- Press Release
- Economic Justice
America’s Hungriest and Poorest States Need Sustained Federal Support To Escape Cycles of Poverty and Hunger
Washington, DC (September 18, 2018) – Seven states ranked among the top ten hungriest and poorest in the country, according to recently released U.S. government data. The states are New Mexico, Arkansas, Louisiana, Mississippi, Alabama, Kentucky, and West Virginia.
Contact: Tim McHugh, Friends Committee on National Legislation, email@example.com; 202-903-2515
While there have been reductions in national poverty and hunger rates, the recent US Census data and the US Department of Agriculture report show that poverty goes hand-in-hand with hunger. The two-year average national poverty rate dipped to 12.3 percent or 39.7 million people in 2017 and 11.8 percent of American households or 40 million people experienced hunger last year.
Two graphics – Top Ten Poorest and Top Ten Hungriest States – illustrate the data analysis made by the Friends Committee on National Legislation. These states have hunger and poverty rates well above the national averages.
“Decreases in poverty are commendable, and they reaffirm the tremendous role of federal anti-poverty programs in ensuring low-income Americans can obtain the benefits that help meet basic human needs,” said Diane Randall, Executive Secretary for FCNL. “As a Quakers organization, we believe that no one in this country should be hungry.”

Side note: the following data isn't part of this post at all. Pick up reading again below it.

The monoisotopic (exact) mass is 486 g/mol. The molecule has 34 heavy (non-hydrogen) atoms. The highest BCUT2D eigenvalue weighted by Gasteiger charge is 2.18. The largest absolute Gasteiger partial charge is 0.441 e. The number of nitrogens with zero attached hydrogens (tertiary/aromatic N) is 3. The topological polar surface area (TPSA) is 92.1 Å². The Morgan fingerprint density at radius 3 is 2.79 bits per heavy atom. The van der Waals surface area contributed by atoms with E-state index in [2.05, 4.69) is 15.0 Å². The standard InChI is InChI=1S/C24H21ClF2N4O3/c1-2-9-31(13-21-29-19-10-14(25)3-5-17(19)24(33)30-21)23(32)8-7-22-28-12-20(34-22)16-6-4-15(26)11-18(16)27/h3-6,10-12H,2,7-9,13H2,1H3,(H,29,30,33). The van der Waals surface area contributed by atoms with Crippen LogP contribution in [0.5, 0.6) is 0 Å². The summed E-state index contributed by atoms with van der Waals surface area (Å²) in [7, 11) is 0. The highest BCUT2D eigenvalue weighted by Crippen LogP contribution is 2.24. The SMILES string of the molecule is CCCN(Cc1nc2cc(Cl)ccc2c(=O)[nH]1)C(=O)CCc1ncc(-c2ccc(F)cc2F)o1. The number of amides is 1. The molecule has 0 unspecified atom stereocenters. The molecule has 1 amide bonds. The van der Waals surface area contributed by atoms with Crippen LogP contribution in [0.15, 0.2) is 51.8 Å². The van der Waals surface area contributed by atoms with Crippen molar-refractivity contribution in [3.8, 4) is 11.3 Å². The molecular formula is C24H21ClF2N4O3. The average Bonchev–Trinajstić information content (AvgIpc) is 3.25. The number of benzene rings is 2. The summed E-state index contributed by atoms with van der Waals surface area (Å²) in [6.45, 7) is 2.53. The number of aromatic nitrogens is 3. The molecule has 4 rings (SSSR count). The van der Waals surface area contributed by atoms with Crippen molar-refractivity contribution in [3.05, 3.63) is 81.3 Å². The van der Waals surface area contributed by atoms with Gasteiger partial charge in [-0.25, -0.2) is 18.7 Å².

The government data reflect the important role assistance programs like refundable tax credits (such as the Earned Income Tax Credit and the Child Tax Credit) and the Supplemental Nutrition Assistance Program (SNAP) play in preventing people from falling into poverty and ensuring that they have enough food.
The credits and SNAP lifted 8.3 million and 3.4 million people, respectively, out of poverty in 2017. However, despite the programs’ success, lawmakers are still debating SNAP’s fate amid intense farm bill negotiations
“For millions American families, SNAP is the everyday difference between putting food on the table or not,” explained Amelia Kegan, Legislative Director for Domestic Policy at FCNL. “Congress must protect SNAP from harmful cuts or changes that could force American families off the program, especially in New Mexico, Arkansas, Louisiana, Mississippi, Alabama, Kentucky, and West Virginia, where the hunger and poverty rates are consistently near 20 percent.”
As a Quaker organization, FCNL believes each person has the right to live a life of dignity with access to basic necessities in a safe and sustainable environment. FCNL seeks to eliminate poverty at home and abroad through economic policies that expand opportunities for all people.